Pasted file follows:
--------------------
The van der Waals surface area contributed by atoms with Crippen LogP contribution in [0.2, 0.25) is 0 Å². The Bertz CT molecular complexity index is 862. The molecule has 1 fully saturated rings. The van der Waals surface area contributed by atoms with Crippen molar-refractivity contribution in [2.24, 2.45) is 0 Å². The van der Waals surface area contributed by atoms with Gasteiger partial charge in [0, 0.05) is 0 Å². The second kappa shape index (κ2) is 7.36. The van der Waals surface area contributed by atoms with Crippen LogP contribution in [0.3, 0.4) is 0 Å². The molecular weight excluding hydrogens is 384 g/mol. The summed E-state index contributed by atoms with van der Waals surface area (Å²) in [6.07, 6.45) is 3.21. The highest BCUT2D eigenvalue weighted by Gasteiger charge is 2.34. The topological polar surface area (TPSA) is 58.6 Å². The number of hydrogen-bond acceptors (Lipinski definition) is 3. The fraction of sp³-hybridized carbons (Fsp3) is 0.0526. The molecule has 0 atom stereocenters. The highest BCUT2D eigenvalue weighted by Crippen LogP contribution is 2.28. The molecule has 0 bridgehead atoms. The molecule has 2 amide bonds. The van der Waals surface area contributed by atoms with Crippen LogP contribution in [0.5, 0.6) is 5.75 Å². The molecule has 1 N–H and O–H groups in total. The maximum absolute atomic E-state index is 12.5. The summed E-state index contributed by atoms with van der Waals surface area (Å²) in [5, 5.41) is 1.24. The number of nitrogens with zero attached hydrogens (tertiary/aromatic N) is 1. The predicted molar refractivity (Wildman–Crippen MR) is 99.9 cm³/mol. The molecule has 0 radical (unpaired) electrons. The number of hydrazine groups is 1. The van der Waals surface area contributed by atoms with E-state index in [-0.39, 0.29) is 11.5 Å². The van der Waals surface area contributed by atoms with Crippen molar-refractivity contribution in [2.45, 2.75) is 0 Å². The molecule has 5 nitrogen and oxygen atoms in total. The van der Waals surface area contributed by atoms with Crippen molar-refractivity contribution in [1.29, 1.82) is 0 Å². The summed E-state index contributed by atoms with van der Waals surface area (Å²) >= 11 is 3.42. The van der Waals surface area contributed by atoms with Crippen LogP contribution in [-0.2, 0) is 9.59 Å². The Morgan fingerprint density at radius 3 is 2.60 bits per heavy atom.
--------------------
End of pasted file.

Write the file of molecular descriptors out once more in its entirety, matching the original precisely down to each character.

The van der Waals surface area contributed by atoms with Crippen LogP contribution in [0.2, 0.25) is 0 Å². The Bertz CT molecular complexity index is 862. The molecule has 1 fully saturated rings. The van der Waals surface area contributed by atoms with Crippen molar-refractivity contribution in [2.24, 2.45) is 0 Å². The van der Waals surface area contributed by atoms with Gasteiger partial charge in [0, 0.05) is 0 Å². The second kappa shape index (κ2) is 7.36. The van der Waals surface area contributed by atoms with Crippen LogP contribution in [0.3, 0.4) is 0 Å². The molecular weight excluding hydrogens is 384 g/mol. The summed E-state index contributed by atoms with van der Waals surface area (Å²) in [6.07, 6.45) is 3.21. The highest BCUT2D eigenvalue weighted by Gasteiger charge is 2.34. The topological polar surface area (TPSA) is 58.6 Å². The number of hydrogen-bond acceptors (Lipinski definition) is 3. The fraction of sp³-hybridized carbons (Fsp3) is 0.0526. The molecule has 0 atom stereocenters. The highest BCUT2D eigenvalue weighted by Crippen LogP contribution is 2.28. The molecule has 0 bridgehead atoms. The molecule has 2 amide bonds. The van der Waals surface area contributed by atoms with Crippen LogP contribution in [0.5, 0.6) is 5.75 Å². The molecule has 1 N–H and O–H groups in total. The maximum absolute atomic E-state index is 12.5. The summed E-state index contributed by atoms with van der Waals surface area (Å²) in [5, 5.41) is 1.24. The number of nitrogens with zero attached hydrogens (tertiary/aromatic N) is 1. The predicted molar refractivity (Wildman–Crippen MR) is 99.9 cm³/mol. The molecule has 0 radical (unpaired) electrons. The number of hydrazine groups is 1. The van der Waals surface area contributed by atoms with E-state index in [-0.39, 0.29) is 11.5 Å². The van der Waals surface area contributed by atoms with Crippen molar-refractivity contribution in [2.45, 2.75) is 0 Å². The molecule has 5 nitrogen and oxygen atoms in total. The van der Waals surface area contributed by atoms with Crippen molar-refractivity contribution in [1.29, 1.82) is 0 Å². The summed E-state index contributed by atoms with van der Waals surface area (Å²) >= 11 is 3.42. The van der Waals surface area contributed by atoms with Crippen LogP contribution in [-0.2, 0) is 9.59 Å². The Morgan fingerprint density at radius 3 is 2.60 bits per heavy atom.